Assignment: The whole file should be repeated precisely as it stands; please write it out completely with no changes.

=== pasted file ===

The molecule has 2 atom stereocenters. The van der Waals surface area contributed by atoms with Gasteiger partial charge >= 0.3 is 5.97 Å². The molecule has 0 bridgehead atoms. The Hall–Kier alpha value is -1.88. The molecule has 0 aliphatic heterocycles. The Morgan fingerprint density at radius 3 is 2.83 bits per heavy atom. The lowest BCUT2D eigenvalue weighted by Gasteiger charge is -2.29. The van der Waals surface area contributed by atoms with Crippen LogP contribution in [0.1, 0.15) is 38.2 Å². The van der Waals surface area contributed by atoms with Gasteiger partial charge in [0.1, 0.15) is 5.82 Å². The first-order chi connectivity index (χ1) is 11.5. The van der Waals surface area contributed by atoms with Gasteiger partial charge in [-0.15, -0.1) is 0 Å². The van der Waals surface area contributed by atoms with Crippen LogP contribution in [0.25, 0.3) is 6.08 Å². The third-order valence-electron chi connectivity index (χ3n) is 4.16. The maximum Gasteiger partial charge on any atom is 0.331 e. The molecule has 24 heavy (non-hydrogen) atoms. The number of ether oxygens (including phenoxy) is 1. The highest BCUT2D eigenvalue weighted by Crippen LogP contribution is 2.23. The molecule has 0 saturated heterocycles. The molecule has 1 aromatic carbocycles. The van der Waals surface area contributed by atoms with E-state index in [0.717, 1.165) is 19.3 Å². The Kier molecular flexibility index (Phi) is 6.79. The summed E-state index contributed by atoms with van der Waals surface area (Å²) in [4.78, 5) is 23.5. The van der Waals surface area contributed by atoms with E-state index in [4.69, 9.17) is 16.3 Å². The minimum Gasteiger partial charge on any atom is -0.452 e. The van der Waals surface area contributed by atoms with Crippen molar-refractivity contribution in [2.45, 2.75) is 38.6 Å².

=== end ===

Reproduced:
The molecule has 2 atom stereocenters. The van der Waals surface area contributed by atoms with Gasteiger partial charge >= 0.3 is 5.97 Å². The molecule has 0 bridgehead atoms. The Hall–Kier alpha value is -1.88. The molecule has 0 aliphatic heterocycles. The Morgan fingerprint density at radius 3 is 2.83 bits per heavy atom. The lowest BCUT2D eigenvalue weighted by Gasteiger charge is -2.29. The van der Waals surface area contributed by atoms with Crippen LogP contribution in [0.1, 0.15) is 38.2 Å². The van der Waals surface area contributed by atoms with Gasteiger partial charge in [0.1, 0.15) is 5.82 Å². The first-order chi connectivity index (χ1) is 11.5. The van der Waals surface area contributed by atoms with Gasteiger partial charge in [-0.15, -0.1) is 0 Å². The van der Waals surface area contributed by atoms with Crippen LogP contribution in [0.25, 0.3) is 6.08 Å². The third-order valence-electron chi connectivity index (χ3n) is 4.16. The maximum Gasteiger partial charge on any atom is 0.331 e. The molecule has 24 heavy (non-hydrogen) atoms. The number of ether oxygens (including phenoxy) is 1. The highest BCUT2D eigenvalue weighted by Crippen LogP contribution is 2.23. The molecule has 0 saturated heterocycles. The molecule has 1 aromatic carbocycles. The van der Waals surface area contributed by atoms with E-state index in [0.717, 1.165) is 19.3 Å². The Kier molecular flexibility index (Phi) is 6.79. The summed E-state index contributed by atoms with van der Waals surface area (Å²) in [4.78, 5) is 23.5. The van der Waals surface area contributed by atoms with E-state index in [4.69, 9.17) is 16.3 Å². The minimum Gasteiger partial charge on any atom is -0.452 e. The van der Waals surface area contributed by atoms with Crippen molar-refractivity contribution in [2.45, 2.75) is 38.6 Å².